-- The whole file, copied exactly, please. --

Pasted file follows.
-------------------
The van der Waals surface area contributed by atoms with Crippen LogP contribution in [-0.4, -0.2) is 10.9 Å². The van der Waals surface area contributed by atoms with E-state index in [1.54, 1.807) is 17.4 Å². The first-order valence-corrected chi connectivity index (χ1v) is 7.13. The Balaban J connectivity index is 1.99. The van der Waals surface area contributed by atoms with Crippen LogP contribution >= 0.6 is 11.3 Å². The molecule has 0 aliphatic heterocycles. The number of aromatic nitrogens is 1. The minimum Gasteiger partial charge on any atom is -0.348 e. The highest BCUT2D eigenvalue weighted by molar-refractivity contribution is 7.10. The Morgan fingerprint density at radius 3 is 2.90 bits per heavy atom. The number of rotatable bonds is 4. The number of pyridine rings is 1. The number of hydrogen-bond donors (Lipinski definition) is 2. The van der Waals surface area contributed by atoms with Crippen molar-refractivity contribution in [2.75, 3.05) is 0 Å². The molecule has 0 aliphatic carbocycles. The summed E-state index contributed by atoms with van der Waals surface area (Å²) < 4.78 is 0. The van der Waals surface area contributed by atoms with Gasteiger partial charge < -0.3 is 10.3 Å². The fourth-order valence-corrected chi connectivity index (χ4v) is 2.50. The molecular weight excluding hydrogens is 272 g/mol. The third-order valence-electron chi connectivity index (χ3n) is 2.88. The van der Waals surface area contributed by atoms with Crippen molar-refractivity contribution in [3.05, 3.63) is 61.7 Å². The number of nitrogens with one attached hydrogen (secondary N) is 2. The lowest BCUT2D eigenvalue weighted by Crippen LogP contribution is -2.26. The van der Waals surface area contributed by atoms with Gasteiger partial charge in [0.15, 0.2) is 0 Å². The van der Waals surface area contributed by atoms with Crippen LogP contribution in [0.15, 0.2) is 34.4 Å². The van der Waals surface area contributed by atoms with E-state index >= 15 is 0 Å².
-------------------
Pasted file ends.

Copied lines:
The van der Waals surface area contributed by atoms with Crippen LogP contribution in [-0.4, -0.2) is 10.9 Å². The van der Waals surface area contributed by atoms with E-state index in [1.54, 1.807) is 17.4 Å². The first-order valence-corrected chi connectivity index (χ1v) is 7.13. The Balaban J connectivity index is 1.99. The van der Waals surface area contributed by atoms with Crippen LogP contribution >= 0.6 is 11.3 Å². The molecule has 0 aliphatic heterocycles. The number of aromatic nitrogens is 1. The minimum Gasteiger partial charge on any atom is -0.348 e. The highest BCUT2D eigenvalue weighted by molar-refractivity contribution is 7.10. The Morgan fingerprint density at radius 3 is 2.90 bits per heavy atom. The number of rotatable bonds is 4. The number of pyridine rings is 1. The number of hydrogen-bond donors (Lipinski definition) is 2. The van der Waals surface area contributed by atoms with Crippen molar-refractivity contribution in [2.75, 3.05) is 0 Å². The molecule has 0 aliphatic carbocycles. The summed E-state index contributed by atoms with van der Waals surface area (Å²) < 4.78 is 0. The van der Waals surface area contributed by atoms with Gasteiger partial charge < -0.3 is 10.3 Å². The fourth-order valence-corrected chi connectivity index (χ4v) is 2.50. The molecular weight excluding hydrogens is 272 g/mol. The third-order valence-electron chi connectivity index (χ3n) is 2.88. The van der Waals surface area contributed by atoms with Crippen molar-refractivity contribution in [3.05, 3.63) is 61.7 Å². The number of nitrogens with one attached hydrogen (secondary N) is 2. The lowest BCUT2D eigenvalue weighted by Crippen LogP contribution is -2.26. The van der Waals surface area contributed by atoms with Gasteiger partial charge in [0.15, 0.2) is 0 Å². The van der Waals surface area contributed by atoms with Crippen LogP contribution in [0.15, 0.2) is 34.4 Å². The van der Waals surface area contributed by atoms with E-state index >= 15 is 0 Å².